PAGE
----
I have an adult son with epilepsy. Recently he suffered a seizure in a parking lot, fracturing his skull. He was rushed into surgery, where a brilliant neurosurgeon not only repaired his skull and resolved the sub dural hematoma, he saved my son’s quality of life. His short-term memory is gradually getting back to where it it was before the accident, and he is once again living on his own.

This poem by Sue Vincent really struck a chord with me. Dr. Suess was a brilliant man in so many ways–children and adults all over the world have been touched by his hilarious tongue twisters!

Sue Vincent's Daily Echo

Thinking to help my son heal his speech right
I had sent out a call on the Freecycle site…
Every day for a week I was checking to see
If anyone local might have some books free.

Remembering childhood and tongue-twisting ditties
I set the request to go out to three cities
Quite soon, sure enough, an address I could look up,
And dive across town to be picking a book up.

It didn’t take long till we had a collection
Addressing lacunae in diction’s defection.
Each morning we’d read and he’d make his lips wriggle
And both, unsuccessfully, try not to giggle.

We read about Sleeping and yawns under noses
And Foxes with Soxes to cover their toes-es,
We read about Green Eggs and Ham and the Cat
Who had juggled the goldfish and then doffed his Hat.

We wrangled with words and with pronunciation
Till it was apparent…

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Author: conniejjasperson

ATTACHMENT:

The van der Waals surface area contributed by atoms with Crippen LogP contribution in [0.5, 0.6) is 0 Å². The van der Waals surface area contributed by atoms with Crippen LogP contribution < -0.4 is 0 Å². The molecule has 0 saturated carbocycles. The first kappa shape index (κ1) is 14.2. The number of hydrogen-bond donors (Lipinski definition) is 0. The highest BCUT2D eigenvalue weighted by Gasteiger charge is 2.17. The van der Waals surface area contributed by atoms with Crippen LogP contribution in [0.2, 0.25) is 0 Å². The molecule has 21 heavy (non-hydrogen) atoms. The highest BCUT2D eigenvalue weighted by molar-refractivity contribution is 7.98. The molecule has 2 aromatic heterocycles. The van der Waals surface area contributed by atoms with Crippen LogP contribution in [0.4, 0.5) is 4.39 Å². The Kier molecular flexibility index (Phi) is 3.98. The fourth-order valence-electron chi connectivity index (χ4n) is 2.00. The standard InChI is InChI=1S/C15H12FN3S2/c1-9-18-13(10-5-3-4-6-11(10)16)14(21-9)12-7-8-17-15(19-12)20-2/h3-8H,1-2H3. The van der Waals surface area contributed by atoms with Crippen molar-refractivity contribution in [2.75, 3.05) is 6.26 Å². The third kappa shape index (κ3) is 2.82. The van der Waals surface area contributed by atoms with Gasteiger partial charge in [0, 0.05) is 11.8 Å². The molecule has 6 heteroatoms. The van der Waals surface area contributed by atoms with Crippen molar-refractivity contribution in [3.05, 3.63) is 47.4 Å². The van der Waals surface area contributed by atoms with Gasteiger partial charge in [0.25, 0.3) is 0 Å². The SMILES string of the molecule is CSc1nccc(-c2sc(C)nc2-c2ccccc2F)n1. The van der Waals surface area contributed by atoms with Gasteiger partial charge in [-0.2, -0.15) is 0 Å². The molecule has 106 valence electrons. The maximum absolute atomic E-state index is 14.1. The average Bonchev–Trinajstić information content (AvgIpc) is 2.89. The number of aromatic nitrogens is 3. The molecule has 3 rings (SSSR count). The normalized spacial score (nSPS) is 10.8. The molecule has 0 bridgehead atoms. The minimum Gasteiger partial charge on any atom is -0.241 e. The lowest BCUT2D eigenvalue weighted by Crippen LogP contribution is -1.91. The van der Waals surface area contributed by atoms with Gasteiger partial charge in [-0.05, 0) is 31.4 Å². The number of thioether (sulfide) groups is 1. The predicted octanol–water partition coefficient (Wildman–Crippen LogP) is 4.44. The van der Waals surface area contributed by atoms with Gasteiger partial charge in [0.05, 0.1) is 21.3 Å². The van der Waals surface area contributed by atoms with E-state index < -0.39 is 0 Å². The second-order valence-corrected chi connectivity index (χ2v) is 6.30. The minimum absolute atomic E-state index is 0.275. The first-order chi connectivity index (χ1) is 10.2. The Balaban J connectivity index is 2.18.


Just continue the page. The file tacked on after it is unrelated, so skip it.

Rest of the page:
Connie J. Jasperson lives in Olympia, Washington. A vegan, she and her husband share five children, a love of good food and great music. She is active in local writing groups, an editor for Myrddin Publishing Group, and is a writing coach. She is an active member of the both the Northwest Independent Writers Association and Pacific Northwest Writers Association, and is a founding member of Myrddin Publishing Group. Music and food dominate her waking moments. When not writing or blogging she can be found with her Kindle, reading avidly.

3 thoughts on “Seussination”

  1. Thanks for reblogging, Connie. I am sorry to hear your son had to go through this… and you too; I know what it feels like… but glad to hear your son is back on his feet. I can’t say enough about the good these books did for Nick. From being barely intelligible to being able to stand and givea speech to a conference hall a few months ago is a long way to go with a Fox in Sox.

    Liked by 1 person

      1. WE got creative with all sorts of things… from ice cream tubs to hold his feet on exercise equipment to adult sized toddler reins made of luggage straps and pipe lagging to help him learn balance… we had to, there was little else happening at an official level once the first recovery was over.


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